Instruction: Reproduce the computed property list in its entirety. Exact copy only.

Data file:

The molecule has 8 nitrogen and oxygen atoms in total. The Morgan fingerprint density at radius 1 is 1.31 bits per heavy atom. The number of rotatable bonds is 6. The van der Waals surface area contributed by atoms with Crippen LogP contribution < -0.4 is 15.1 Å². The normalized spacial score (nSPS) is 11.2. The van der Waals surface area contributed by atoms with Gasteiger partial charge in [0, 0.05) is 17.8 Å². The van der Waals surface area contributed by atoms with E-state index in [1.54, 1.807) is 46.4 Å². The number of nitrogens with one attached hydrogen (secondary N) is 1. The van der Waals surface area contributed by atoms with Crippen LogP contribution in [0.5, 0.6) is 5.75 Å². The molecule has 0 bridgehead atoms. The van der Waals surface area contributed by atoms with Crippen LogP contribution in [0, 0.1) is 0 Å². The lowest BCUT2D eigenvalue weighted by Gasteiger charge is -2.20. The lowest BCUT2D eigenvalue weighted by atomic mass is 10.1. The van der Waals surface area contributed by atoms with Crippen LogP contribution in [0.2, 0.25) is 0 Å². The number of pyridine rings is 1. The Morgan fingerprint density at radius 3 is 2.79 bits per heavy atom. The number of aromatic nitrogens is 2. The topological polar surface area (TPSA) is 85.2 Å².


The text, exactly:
The molecule has 8 nitrogen and oxygen atoms in total. The Morgan fingerprint density at radius 1 is 1.31 bits per heavy atom. The number of rotatable bonds is 6. The van der Waals surface area contributed by atoms with Crippen LogP contribution < -0.4 is 15.1 Å². The normalized spacial score (nSPS) is 11.2. The van der Waals surface area contributed by atoms with Gasteiger partial charge in [0, 0.05) is 17.8 Å². The van der Waals surface area contributed by atoms with E-state index in [1.54, 1.807) is 46.4 Å². The number of nitrogens with one attached hydrogen (secondary N) is 1. The van der Waals surface area contributed by atoms with Crippen LogP contribution in [0.5, 0.6) is 5.75 Å². The molecule has 0 bridgehead atoms. The van der Waals surface area contributed by atoms with Crippen LogP contribution in [0, 0.1) is 0 Å². The lowest BCUT2D eigenvalue weighted by Gasteiger charge is -2.20. The lowest BCUT2D eigenvalue weighted by atomic mass is 10.1. The van der Waals surface area contributed by atoms with Crippen LogP contribution in [0.2, 0.25) is 0 Å². The number of pyridine rings is 1. The Morgan fingerprint density at radius 3 is 2.79 bits per heavy atom. The number of aromatic nitrogens is 2. The topological polar surface area (TPSA) is 85.2 Å².